• Help doctors predict the cancer’s behaviour and response to treatment, as well as a person’s chance of recovery.
  • Guide treatment decisions (such as decide whether to add or immunotherapy after surgery and/or radiation therapy), therapy monitoring (doctors may use changes in the presence or amount of one or more Tumor Markers to assess how the cancer is responding to treatment) and predict or monitor for recurrence (looking for changes in the amount of a Tumor Marker may be part of their follow-up care plan and may help detect a recurrence sooner than other methods).


Based on Publications

  1. Bayo J., Castaño M. A., Rivera F. and Navarro F. (2017). “Analysis of blood markers for early breast cancer diagnosis”. Clin Transl Oncol. Springer. DOI: 10.1007/s12094-017-1731-1
  2. Molina R., Filella X., Trapé J., Augé J. M., Barco A., Cañizares F., Colomer A., Fernandez A., Gaspar M. J., Martinez-Peinado A., Pérez L., Sánchez M., Escudero J. M. (2013). “Principales causas de falsos positivos en los resultados de marcadores tumorales en suero”. Sociedad Española de Bioquímica Clínica y Patología Molecular. Comisión de Marcadores Biológicos del Cáncer. PDF

Related Publications

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  2. Duffy M.J., Harbeck N., Nap M., Molina R., Nicolini A., Senkus E. and Cardoso F. “Clinical use of biomarkers in breast cancer – Updated Guidelines from the European Group on Tumor Markers (EGTM)”. M.J. Duffy et al. / European Journal of Cancer 75 (2017) 284e298 DOI: 10.1016/j.ejca.2017.01.017
  3. Kees A. Yedema K. A., Kenemans P., Wobbes T., Van Kamp G. J., De Bruijns H. W., Thomas C. M., Massuger L. F., Schijf C. P., Bon G. G., Vermorken J. B., Voorhorst F. and Hilgers J. (1991). “Carcinoma-Associated Mucin Serum Markers CA M26 and CA M29: Efficacy in Detecting and Monitoring Patients with Cancer of fhe Breast, Colon, Ovary, Endometrium and Cervix”. Int. J . Cancer: 47, 170-179 (1991). Wiley-Liss, Inc. PMID: 1988362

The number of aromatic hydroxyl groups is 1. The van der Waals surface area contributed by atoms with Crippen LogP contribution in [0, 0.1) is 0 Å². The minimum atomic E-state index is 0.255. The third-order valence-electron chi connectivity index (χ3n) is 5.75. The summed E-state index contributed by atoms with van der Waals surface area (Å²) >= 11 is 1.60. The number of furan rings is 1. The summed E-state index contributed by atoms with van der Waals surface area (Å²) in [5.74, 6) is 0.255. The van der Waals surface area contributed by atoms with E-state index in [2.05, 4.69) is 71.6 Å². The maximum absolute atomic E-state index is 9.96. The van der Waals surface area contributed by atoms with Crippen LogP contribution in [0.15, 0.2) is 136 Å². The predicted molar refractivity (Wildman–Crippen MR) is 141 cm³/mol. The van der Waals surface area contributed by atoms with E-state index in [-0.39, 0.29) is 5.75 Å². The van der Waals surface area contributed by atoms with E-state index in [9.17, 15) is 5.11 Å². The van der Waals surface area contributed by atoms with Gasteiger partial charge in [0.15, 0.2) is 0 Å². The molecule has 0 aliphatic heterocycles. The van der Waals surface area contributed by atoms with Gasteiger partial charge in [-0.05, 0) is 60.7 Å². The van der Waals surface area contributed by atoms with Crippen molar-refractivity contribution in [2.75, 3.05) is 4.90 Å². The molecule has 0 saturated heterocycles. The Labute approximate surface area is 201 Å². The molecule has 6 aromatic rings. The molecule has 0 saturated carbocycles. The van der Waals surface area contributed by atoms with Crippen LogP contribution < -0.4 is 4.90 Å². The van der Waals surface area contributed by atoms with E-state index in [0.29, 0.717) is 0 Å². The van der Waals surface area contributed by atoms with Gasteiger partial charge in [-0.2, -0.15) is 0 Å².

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  7. Martensson J, Bell M, Xu S, Bottai M, Ravn B, Venge P, et al. “Association of plasma neutrophil gelatinase-associated lipocalin (NGAL) with sepsis and acute kidney dysfunction”. Biomarkers. 2013;18:349–56. DOI: 10.3109/1354750X.2013.787460
  8. Martoni A.,Zamagni C., Bellanova B., Zanichelli L., (1995). “CEA, MCA, CA 15.3 and CA 549 and their combinations in Expressing and Monitoring Metastatic Breast Cancer: a Prospective Comparative Study”. European Journal of Cancer Vol. 31A, No. 10 pp. 1615-1621, 1995. Elsevier Science Ltd. PMID: 7488411
  9. Mendoza H., Cisneros L., Martin-Ramos J. and Arango J. (2009). “BI-RADS 3. ¿Realmente son hallazgos benignos? Variabilidad interobservador”. Anales de Radiología México 2009;2:173-176. Artículos originales. PDF
  10. Molina R., Augé J. M., Escudero J. M., Filella X., Zanon G., Pahisa J., Farrus B., Muñoz M., Velasco M. (2010). “Evaluation of tumor markers (HER-2/neu oncoprotein, CEA, and CA 15.3) in patients with locoregional breast cancer: prognostic value”. Tumor Biol. (2010) 31:171–180. DOI 10.1007/s13277-010-0025-9. DOI: 10.1007/s13277-010-0025-9
  11. Molina R., Augé J. M., Farrus B., Zanon G., Pahisa J., Muñoz M., Torné A., Filella X., Escudero J. M., Fernández P., Velasco M. (2010). “Prospective Evaluation of Carcinoembryonic Antigen (CEA) and Carbohydrate Antigen 15.3 (CA 15.3) in Patients with Primary Locoregional Breast Cancer”. Clinical Chemistry 56:7, 1148–1157 (2010), Cancer Diagnostics. DOI: 10.1373/clinchem.2009.135566
  12. Molina R., Barak V., van Dalen A., Duffy M. J., Einarsson R., Gion M., Goike H., Lamerz R., Nap M., Sölétormos G. and Stieber P. “Tumor Markers in Breast Cancer – European Group on Tumor Markers (EGTM)”. Tumor Biol 2005 ;26:281–293 DOI: 10.1159/000089260
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  16. Valavanidis A, Vlachogianni T, Fiotakis C. “8-hydroxy-2-deoxyguanosine(8-OHdG): a critical biomarker of oxidative stress and carcinogenesis”. J Environ Sci Health C Environ Carcinog Ecotoxicol Rev. 2009;27:120–39. DOI: 10.1080/10590500902885684